57. 61. Claes Oldenburg, Knife Ship I, 1985 Vinyl-covered wood, steel, and aluminum with motors, dimensions variable, maximum height 31 feet 8 inches x 40 feet 5 inches x 31 feet 6 inches.
    58. 62. Miniature Leaf from Futuh al-Haramain (Description of the Two Holy Cities of Mecca and Medina) , mid-16th century; Ottoman, 8x5 in.
    59. 63. a bit bigger . . .
    60. 64. Some examples of time scales in music Less than a minute - Miniatures – Chopin, Webern, Schoenberg Pop songs – 3-6 minutes Early symphonies – 25-35 minutes Later symphonies – 45 min - 1 hr Longest – Mahler – 1 ½ hrs Short opera – 2 hours Average opera – 3-4 hours (including intermissions) Long opera – 5 hours Longest traditional opera – Wagner’s RING – 18 hours
    61. 65. Robert Motherwell, Elegy for the Spanish Revolution No. 34, 1953-54
    62. 66. Georgia O’Keefe on scale & flowers: Nobody sees a flower—really—it is so small—we haven’t time—and to see it takes time, like to have a friend takes time. . . . So I said to myself—I’ll paint what I see—what the flower is to me—but I’ll paint it big. . . . I will make even busy New Yorkers take time to see what I see of flowers.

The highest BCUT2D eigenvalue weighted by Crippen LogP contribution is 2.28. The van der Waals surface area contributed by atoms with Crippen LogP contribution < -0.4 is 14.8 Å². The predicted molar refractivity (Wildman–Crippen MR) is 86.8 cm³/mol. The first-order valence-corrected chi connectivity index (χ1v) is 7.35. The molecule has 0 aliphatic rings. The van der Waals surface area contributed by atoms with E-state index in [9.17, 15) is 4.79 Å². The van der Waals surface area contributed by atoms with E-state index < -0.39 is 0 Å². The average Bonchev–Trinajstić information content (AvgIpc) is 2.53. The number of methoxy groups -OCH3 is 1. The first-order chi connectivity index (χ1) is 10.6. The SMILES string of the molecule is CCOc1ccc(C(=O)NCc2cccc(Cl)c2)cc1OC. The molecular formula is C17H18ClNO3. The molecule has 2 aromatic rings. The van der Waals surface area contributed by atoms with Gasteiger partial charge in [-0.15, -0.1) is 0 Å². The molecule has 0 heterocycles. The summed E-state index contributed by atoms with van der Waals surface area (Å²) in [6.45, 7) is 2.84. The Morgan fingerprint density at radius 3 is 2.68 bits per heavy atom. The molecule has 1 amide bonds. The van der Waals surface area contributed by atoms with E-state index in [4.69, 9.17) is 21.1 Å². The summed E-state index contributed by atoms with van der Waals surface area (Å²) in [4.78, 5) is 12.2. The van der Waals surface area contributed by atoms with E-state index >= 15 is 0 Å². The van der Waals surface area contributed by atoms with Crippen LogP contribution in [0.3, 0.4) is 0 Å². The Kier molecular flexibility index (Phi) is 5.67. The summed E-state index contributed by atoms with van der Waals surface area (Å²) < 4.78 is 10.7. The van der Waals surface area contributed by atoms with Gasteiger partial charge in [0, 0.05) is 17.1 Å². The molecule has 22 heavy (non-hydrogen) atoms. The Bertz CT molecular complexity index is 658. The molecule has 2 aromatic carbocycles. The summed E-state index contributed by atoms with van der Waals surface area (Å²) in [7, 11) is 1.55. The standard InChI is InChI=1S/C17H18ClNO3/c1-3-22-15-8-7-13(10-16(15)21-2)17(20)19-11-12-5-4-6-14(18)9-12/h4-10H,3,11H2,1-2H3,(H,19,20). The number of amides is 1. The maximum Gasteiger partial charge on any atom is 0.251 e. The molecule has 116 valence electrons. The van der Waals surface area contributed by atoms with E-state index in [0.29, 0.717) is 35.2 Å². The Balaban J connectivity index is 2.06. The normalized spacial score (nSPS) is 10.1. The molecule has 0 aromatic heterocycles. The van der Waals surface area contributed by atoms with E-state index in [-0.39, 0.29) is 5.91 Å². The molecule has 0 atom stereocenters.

63. 67. Geogia O'Keeffe American, 1887–1986, White Rose with Larkspur, No. 2 , 1927, Oil on canvas; 40 x 30 in.
    64. 68. Geogia O'Keeffe Jimson Weed 70x84 in Scale has to do with the size of the work itself
    65. 69. PRINCIPLES OF DESIGN REPETITION VARIATION CONTRAST BALANCE – symmetry/asymmetry EMPHASIS - accent ECONOMY PROPORTION SCALE Some
    66. 70. George Bellows American, 1882 - 1925 Both Members of This Club , 1909 oil on canvas, 115 x 160.5 cm (45 1/4 x 63 1/8 in.)